It’s tough to win on a battlefield that has been shaped by your competitor. If your competitor has built the relationships, if they have a presence, and if they helped to develop the request for proposal, they have an enormous advantage. If you only discovered an opportunity by receiving a request for proposal or an inquiry, the prospect asking you to compete for their business is already deep into their buying process. And your competitor has likely already been chosen, even if it hasn’t yet been made official (and even if there is still going to be a contest).
You are way behind in this sort of competition. Your competitor has already won the prospect’s hearts and minds. Your competitor has spent the time shaping your prospect’s needs through the discovery process, and much of the time the request you receive is only the buyer validating a decision they have already made.
This is an impossibly difficult position from which to win an opportunity, mostly because you haven’t done the work to deserve to win.
You Shape Future Battlefields
You are better off spending your time shaping future battlefields than trying to win battles that have already been decided.
You shape the battlefields for future contests by getting there first and taking the high ground. You nurture the relationships, you make yourself known as a value creator, and you build trust. You win hearts and minds before there is every a contest, so that you can win the opportunity before there is ever a contest.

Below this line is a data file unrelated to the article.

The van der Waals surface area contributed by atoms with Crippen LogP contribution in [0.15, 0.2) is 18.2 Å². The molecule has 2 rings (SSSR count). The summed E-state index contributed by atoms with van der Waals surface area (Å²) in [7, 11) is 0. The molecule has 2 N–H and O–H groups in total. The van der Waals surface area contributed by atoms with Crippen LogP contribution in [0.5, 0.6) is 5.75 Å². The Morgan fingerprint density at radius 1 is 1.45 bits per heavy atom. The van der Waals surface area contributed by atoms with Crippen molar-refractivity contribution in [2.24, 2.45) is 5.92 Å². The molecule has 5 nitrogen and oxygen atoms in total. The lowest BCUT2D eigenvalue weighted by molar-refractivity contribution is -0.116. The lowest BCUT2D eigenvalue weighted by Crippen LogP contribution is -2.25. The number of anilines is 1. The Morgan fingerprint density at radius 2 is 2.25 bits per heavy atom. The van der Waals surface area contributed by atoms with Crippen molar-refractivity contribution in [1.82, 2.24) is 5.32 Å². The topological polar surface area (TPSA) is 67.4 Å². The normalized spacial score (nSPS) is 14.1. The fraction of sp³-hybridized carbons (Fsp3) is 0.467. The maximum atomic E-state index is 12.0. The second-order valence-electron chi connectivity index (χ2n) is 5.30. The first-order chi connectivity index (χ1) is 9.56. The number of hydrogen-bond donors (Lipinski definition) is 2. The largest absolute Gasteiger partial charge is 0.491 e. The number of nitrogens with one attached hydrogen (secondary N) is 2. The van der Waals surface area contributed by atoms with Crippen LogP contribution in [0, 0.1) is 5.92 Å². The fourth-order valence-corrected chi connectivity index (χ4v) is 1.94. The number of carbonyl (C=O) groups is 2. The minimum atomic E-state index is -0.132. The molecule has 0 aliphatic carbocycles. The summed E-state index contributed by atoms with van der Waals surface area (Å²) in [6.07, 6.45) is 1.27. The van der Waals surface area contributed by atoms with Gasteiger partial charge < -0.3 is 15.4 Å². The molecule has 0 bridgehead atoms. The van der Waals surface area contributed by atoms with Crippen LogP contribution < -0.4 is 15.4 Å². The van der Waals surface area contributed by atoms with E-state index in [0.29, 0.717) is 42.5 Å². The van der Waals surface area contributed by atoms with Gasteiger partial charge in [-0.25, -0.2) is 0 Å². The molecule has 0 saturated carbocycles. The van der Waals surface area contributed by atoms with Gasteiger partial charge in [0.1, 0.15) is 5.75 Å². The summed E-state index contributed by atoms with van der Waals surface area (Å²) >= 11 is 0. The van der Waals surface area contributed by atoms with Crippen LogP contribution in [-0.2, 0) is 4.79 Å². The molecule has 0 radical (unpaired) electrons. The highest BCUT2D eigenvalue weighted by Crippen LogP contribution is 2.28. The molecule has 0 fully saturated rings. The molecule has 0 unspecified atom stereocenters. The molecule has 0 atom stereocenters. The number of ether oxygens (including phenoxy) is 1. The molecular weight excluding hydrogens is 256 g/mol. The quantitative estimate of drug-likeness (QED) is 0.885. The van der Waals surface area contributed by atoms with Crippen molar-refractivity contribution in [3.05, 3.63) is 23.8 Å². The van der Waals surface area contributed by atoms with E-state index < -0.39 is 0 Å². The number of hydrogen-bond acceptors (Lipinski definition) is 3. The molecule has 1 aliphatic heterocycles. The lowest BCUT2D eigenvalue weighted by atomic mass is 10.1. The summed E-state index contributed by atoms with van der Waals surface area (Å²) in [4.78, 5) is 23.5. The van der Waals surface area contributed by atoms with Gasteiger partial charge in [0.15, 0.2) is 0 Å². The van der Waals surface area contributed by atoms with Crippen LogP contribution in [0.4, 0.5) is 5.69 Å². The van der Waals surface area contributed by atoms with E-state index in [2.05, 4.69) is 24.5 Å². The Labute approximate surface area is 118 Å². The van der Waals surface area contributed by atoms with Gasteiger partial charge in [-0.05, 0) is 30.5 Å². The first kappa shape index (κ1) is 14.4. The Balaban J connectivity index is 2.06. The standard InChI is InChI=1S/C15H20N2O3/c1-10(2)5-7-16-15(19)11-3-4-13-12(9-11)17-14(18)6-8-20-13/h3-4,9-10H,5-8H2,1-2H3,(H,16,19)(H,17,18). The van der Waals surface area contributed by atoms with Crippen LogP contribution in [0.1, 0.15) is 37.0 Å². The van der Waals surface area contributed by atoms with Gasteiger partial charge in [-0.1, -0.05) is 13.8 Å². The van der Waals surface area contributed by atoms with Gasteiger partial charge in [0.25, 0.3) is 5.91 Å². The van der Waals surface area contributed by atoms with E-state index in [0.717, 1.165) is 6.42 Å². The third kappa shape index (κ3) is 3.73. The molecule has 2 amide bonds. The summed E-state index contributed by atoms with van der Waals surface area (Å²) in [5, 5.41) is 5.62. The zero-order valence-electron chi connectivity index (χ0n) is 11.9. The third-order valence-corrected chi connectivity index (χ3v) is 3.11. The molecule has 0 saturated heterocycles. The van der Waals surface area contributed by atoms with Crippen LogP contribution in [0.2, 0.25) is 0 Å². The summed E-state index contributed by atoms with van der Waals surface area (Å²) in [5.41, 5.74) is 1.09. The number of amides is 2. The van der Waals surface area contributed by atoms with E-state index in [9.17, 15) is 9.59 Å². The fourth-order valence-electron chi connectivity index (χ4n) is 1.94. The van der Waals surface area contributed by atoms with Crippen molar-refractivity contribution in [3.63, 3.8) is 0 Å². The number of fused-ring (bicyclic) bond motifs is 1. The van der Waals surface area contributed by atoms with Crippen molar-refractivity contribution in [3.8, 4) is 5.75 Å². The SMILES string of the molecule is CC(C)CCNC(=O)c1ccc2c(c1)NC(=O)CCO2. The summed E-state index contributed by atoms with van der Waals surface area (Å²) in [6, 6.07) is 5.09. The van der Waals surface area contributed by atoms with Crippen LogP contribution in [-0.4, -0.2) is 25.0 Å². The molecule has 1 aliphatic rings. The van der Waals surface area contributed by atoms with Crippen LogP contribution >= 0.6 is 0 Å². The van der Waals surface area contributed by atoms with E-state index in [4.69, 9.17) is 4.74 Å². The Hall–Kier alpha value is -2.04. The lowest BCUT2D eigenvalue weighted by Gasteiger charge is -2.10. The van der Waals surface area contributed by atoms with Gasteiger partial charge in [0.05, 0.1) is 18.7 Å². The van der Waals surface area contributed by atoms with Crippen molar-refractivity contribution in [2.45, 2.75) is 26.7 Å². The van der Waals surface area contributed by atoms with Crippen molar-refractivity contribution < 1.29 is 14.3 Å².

You develop your client’s needs early in their buying process, helping them build the solution that will work for them. You don’t lose contests in which your competitor has shaped the battlefield because their solution is necessarily better than yours; you lose the contest because you weren’t there when it was developed.
It’s critical that you get in front of opportunities. You do that by getting to your dream clients before they are dissatisfied, when they aren’t yet dissatisfied but should be, or when they are just recognizing their needs—not when they have just had the battlefield shaped by your competitor.
Doing the difficult work of selling, getting their first and shaping the battlefield, makes the outcome of the contest all but inevitable. Believing that there is an easier way and avoiding the difficult work of selling also makes the outcome inevitable—just not in a positive way.
In what stage of the sales cycle or buying cycle is the deal really won or lost? Why?
How do you shape the battlefield in a way that allows you to win before there is a contest?
What can you do to prevent your competitors from shaping the battlefields that are the hearts and minds of your dream clients?
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Filed under: Sales 3.0